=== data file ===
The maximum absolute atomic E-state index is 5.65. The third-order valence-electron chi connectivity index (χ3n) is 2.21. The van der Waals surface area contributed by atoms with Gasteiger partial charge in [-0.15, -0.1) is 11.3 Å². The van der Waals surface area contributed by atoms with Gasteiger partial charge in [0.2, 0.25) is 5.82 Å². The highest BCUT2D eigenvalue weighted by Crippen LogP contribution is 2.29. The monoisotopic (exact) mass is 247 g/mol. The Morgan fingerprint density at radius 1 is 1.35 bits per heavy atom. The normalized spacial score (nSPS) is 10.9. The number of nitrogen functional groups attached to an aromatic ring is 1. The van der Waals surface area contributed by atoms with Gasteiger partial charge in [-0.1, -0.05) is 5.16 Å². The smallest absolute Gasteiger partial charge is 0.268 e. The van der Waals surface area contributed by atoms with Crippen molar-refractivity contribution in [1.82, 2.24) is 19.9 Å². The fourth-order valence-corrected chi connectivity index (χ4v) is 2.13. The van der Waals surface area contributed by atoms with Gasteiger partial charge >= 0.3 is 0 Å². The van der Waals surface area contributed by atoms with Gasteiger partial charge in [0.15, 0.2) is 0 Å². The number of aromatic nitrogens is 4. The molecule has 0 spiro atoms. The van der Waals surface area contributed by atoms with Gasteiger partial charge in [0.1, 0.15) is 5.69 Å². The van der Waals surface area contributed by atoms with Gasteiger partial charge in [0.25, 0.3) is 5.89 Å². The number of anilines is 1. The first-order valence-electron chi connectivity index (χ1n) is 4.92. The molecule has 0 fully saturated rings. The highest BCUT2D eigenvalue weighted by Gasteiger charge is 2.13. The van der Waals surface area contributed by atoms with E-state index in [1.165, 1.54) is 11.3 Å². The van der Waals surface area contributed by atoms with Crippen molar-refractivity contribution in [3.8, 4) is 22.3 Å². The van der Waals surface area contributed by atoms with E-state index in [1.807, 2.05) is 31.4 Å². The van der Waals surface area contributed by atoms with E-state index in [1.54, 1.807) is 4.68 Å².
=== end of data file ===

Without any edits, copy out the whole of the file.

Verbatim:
The maximum absolute atomic E-state index is 5.65. The third-order valence-electron chi connectivity index (χ3n) is 2.21. The van der Waals surface area contributed by atoms with Gasteiger partial charge in [-0.15, -0.1) is 11.3 Å². The van der Waals surface area contributed by atoms with Gasteiger partial charge in [0.2, 0.25) is 5.82 Å². The highest BCUT2D eigenvalue weighted by Crippen LogP contribution is 2.29. The monoisotopic (exact) mass is 247 g/mol. The Morgan fingerprint density at radius 1 is 1.35 bits per heavy atom. The normalized spacial score (nSPS) is 10.9. The number of nitrogen functional groups attached to an aromatic ring is 1. The van der Waals surface area contributed by atoms with Gasteiger partial charge in [-0.1, -0.05) is 5.16 Å². The smallest absolute Gasteiger partial charge is 0.268 e. The van der Waals surface area contributed by atoms with Crippen molar-refractivity contribution in [1.82, 2.24) is 19.9 Å². The fourth-order valence-corrected chi connectivity index (χ4v) is 2.13. The van der Waals surface area contributed by atoms with Gasteiger partial charge >= 0.3 is 0 Å². The van der Waals surface area contributed by atoms with Gasteiger partial charge in [0.15, 0.2) is 0 Å². The number of aromatic nitrogens is 4. The molecule has 0 spiro atoms. The van der Waals surface area contributed by atoms with Gasteiger partial charge in [0.1, 0.15) is 5.69 Å². The van der Waals surface area contributed by atoms with Gasteiger partial charge in [0.25, 0.3) is 5.89 Å². The number of anilines is 1. The first-order valence-electron chi connectivity index (χ1n) is 4.92. The molecule has 0 fully saturated rings. The highest BCUT2D eigenvalue weighted by Gasteiger charge is 2.13. The van der Waals surface area contributed by atoms with E-state index in [1.165, 1.54) is 11.3 Å². The van der Waals surface area contributed by atoms with Crippen molar-refractivity contribution in [3.8, 4) is 22.3 Å². The van der Waals surface area contributed by atoms with E-state index in [1.807, 2.05) is 31.4 Å². The van der Waals surface area contributed by atoms with E-state index in [1.54, 1.807) is 4.68 Å².